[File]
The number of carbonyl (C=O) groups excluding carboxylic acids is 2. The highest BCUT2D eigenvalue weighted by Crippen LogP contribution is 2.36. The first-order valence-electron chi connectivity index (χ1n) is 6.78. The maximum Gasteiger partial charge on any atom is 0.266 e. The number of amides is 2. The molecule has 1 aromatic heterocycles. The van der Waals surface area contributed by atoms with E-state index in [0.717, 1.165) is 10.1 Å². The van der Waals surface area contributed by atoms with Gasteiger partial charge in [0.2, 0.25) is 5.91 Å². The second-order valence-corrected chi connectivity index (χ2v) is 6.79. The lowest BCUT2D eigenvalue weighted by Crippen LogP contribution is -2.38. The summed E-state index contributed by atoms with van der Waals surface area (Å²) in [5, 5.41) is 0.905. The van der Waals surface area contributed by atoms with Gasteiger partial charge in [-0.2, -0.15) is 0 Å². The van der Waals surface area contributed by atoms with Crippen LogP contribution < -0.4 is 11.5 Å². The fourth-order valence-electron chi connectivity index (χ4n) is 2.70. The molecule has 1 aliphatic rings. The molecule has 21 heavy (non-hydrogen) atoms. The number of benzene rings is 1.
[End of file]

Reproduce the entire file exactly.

The number of carbonyl (C=O) groups excluding carboxylic acids is 2. The highest BCUT2D eigenvalue weighted by Crippen LogP contribution is 2.36. The first-order valence-electron chi connectivity index (χ1n) is 6.78. The maximum Gasteiger partial charge on any atom is 0.266 e. The number of amides is 2. The molecule has 1 aromatic heterocycles. The van der Waals surface area contributed by atoms with E-state index in [0.717, 1.165) is 10.1 Å². The van der Waals surface area contributed by atoms with Gasteiger partial charge in [0.2, 0.25) is 5.91 Å². The second-order valence-corrected chi connectivity index (χ2v) is 6.79. The lowest BCUT2D eigenvalue weighted by Crippen LogP contribution is -2.38. The summed E-state index contributed by atoms with van der Waals surface area (Å²) in [5, 5.41) is 0.905. The van der Waals surface area contributed by atoms with Gasteiger partial charge in [-0.2, -0.15) is 0 Å². The van der Waals surface area contributed by atoms with Crippen LogP contribution < -0.4 is 11.5 Å². The fourth-order valence-electron chi connectivity index (χ4n) is 2.70. The molecule has 1 aliphatic rings. The molecule has 21 heavy (non-hydrogen) atoms. The number of benzene rings is 1.